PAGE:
Anyone with IBD – whether they have Crohn’s disease or ulcerative colitis, whether they have a stoma, a J-pouch or all their insides intact, it doesn’t matter, we’ve all been in a situation where we’ve wanted the ground to swallow us up at some point, right? I mean, IBD is super embarrassing. It’s undignified. It’s painful, it’s disconcerting, it’s destructive, it’s stinky, it’s even more embarrassing than it was five seconds ago when I first typed ’embarrassing’. It’s a truly horrible disease. While our friends and family might be supportive of those of us inflicted with rotten insides, they will never truly get it.

One of the reasons that people don’t understand what we go through is that we probably don’t actually tell them. I mean, not in detail. That’s because the details are pretty grim and most of us (myself excepted) are too polite to talk about what’s going on within our intestines, never mind what comes out of them. So here it is: part one of a ‘this is the truth about you, me & IBD’. Feel free to share the link with your nearest and dearest. You might find they no longer find it weird that you cancel social activities at the last minute, or ask more questions than an SS interrogator when deciding whether or not to go to the zoo or out for lunch. Who knows, you might even get a biscuit out of it.

Brace yourself, for your bottom is about to become public property
No word of a lie. When we see our gastro consultant, not only do we have to be frank about how many times a day we go to the toilet and whether or not our stools are actually stools (or more like stagnant pond water, which is how I’ve described my ‘output’ in the past) we also have to put up with rectal examinations on a regular basis. I must have heard the line ‘OK Juliette, please draw your knees up to your chest and try to relax’ more times than I care to remember. Try to relax? You’re about to insert a plastic tube up my backside and INTO MY INTESTINES, you’re not handing me a cappuccino and a Vogue menthol. I am literally as far removed from relaxed as is possible right now. UGH.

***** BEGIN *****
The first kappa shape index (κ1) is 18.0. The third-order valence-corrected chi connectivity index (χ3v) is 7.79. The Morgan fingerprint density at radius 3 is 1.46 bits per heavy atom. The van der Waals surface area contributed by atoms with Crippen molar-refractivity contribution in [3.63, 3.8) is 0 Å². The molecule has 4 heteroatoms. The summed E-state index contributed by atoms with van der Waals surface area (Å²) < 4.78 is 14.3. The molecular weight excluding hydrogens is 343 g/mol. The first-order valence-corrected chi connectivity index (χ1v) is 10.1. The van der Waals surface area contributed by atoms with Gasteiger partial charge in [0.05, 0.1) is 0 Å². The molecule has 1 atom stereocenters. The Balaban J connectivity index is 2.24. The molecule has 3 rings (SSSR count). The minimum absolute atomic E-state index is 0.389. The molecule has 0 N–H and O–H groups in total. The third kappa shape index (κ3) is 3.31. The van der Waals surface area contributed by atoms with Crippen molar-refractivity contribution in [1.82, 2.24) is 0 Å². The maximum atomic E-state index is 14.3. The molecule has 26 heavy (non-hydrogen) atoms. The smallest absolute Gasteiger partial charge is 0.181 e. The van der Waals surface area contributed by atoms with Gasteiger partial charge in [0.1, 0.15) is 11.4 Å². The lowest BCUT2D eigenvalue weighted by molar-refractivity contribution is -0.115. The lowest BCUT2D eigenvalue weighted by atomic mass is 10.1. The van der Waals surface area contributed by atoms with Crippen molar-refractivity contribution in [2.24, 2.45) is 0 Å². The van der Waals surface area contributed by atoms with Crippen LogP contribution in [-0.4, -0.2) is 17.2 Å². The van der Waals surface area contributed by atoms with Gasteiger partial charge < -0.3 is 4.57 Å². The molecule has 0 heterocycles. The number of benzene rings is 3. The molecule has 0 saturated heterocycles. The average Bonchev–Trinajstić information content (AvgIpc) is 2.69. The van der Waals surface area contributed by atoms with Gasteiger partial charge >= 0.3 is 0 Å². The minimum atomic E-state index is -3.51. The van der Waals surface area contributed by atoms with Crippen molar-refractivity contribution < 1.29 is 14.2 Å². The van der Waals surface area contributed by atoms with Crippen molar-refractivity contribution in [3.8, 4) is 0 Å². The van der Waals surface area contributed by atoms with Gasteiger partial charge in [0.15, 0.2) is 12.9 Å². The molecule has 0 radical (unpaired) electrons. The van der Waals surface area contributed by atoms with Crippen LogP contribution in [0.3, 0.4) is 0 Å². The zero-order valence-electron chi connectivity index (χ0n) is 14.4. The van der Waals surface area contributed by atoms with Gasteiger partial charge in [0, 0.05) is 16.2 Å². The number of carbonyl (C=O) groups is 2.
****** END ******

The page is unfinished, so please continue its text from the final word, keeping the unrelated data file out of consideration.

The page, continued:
Bring me this if you want me to relax, maybe
Bring me this if you want me to relax, maybe

I always say, ‘This is horrible for me. I mean, REALLY horrible. But you went to medical school for, like, 45 years and your reward is to spend your days sticking your fingers up diseased bottoms all day long. Er, you lose!’

You will ALWAYS need the toilet at the most inconvenient time
A few months after stoma surgery I went on ‘holiday’ to southern Ireland. I say ‘holiday’ in inverted commas because it was cold, wet and the food was so dreadful I thought I’d gone back to the seventies. Still, my boyfriend and I were staying in a nice little bed and breakfast place, so it wasn’t all bad. Or was it?

There I was, gaily helping myself to muesli, toast and orange juice at 9.00am before we set off on a nice drive through the countryside. An hour later and we’re halfway up a mountain when I suddenly feel a warm, heavy sensation in my groin, as though a cat has just climbed onto my lap.  I look down and see that my ileostomy bag is about to explode. ‘My bag’s about to explode!’ I said, in a panic, ‘Stop the ruddy car!’

We pulled over and I crouched down and emptied my bag behind a rock while my boyfriend busied himself looking at trees and stuff. I heard a ‘baa’ sound and looked up to see a flock of sheep giving me the stink eye.

'Excuse me, you can't do that here!'
‘Excuse me, you can’t do that here!’

When you need to go, you need to go, and I’m still surprised that the bag didn’t just fall off, so weighted was it with semi-digested oats and soya milk and toast and flipping raisins. Ugh.

This stuff weighs a TONNE when it’s wet – who knew?

A few weeks later I was in the toilet at a rock ‘n’ roll club when the power went off.  I was midway through emptying my ileostomy bag and no, I did not have a torch in my pocket and no again, I could not use the torch facility on my iPhone because it was 2002 and no such thing existed. To add to the fun, I had just noticed that there was no toilet paper. I sat in the pitch dark for 25 minutes with my bag dangling between my thighs, my dinner gloop slowly dripping into the toilet bowl until someone got the back-up generator working, I yelled for assistance and someone else brought me some toilet paper.

I should wear toilet roll as a hat, then I'd never be without it
I should wear toilet roll as a hat, then I’d never be without it

I now take tissues wherever I go, even in my own house. Better safe than sorry, right? Oh, and my boyfriend was annoyed because he couldn’t find me (one can’t help but think that he didn’t look very hard). Good times!

That’s enough for now. Coming up in part two: a hole in the ground is NOT a toilet, OK?